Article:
Troy between myth and reality

Unique exhibition in the British Museum retells a story that has caught people's imagination for more than 3000 years

Photo: EPA An Athenian jar, 530 BC.

Battles, heroes, love triangles, kings and princes. And a horse. This is the story of Troy, retold hundreds of times during the last three millennia from Homer through Shakespeare to nowadays. And the British Museum also entered the game with a major exhibition, which was opened on Thursday under the name Troy: Myth and Reality, and will run until 8 March 2020.

The exhibition features around 300 artefacts and presents them in a special gallery. Pots, silver containers, bronze weaponry, statues, and sarcophagi are among the items that were put on display., Most of them are on loan from the Berlin Museum, Britain's Ashmolean Museum and the Danish National Museum, but items from the British Museum collection are present as well.

Most of the artefacts dated back to the times of Troy were excavated by German archaeologist and businessman Heinrich Schliemann in the 19th century, taken out of the then-Ottoman Empire and donated to the Berlin Museum. Most of them are still there, with few gold pieces such as Helen's jewelery and the Treasure of Priam plundered by Soviet forces at the end of the World War II and brought to the then-USSR. Some of them disappeared, others were put on display at Moscow's Pushkin Museum.

The story of a great city, plunged into a 10-year devastating war over the abduction of the most beautiful woman in the world, is irresistibly dramatic and tragic as told first by Homer, and later on used by poets, writers, dramatists and artists as a source of inspiration. Adventurers and archaeologists have been in quest of the city until it was finally located in the late 19th century.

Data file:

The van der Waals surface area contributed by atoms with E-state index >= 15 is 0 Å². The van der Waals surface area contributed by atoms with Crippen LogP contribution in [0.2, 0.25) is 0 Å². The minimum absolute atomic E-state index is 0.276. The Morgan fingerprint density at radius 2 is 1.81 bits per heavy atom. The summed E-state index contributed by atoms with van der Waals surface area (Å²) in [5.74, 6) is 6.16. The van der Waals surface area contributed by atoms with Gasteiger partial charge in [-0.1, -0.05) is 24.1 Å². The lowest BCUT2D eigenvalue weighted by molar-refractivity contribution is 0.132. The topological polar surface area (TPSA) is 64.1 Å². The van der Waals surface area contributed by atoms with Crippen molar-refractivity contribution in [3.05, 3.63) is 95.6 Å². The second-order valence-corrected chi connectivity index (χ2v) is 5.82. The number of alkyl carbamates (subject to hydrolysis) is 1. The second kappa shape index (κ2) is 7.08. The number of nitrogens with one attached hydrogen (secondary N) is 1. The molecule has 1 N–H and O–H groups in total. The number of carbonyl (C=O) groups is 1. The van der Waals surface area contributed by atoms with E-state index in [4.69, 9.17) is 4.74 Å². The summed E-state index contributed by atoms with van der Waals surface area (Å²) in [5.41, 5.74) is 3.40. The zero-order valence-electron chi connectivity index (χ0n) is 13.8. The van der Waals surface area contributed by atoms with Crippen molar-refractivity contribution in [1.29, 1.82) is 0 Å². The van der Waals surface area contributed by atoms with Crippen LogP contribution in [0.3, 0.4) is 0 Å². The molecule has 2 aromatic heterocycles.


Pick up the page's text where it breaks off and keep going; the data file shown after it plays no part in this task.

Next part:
In fact Troy is both fugitive and real, a fiction and a truth, a place of the deep past and an endless parade of possible cities, all magnificent and teeming, all broken and burned. None of the objects in the exhibition can be ascribed to a real Trojan war, because Homer's Iliad is not a historical document, though it may be, on some level, a dreamlike poetic memory of raids or sieges, of conflicts between Greeks and Trojans that took place in the millennium BC.

But why the Trojan war heroes have inspired so many re-tellings of the great story. The exhibition is going to show exactly this. The visitor will be able to get closer to these captivating characters while exploring the breathtaking art that brings them to life, from dramatic ancient sculptures and exquisite vase paintings to powerful contemporary works.

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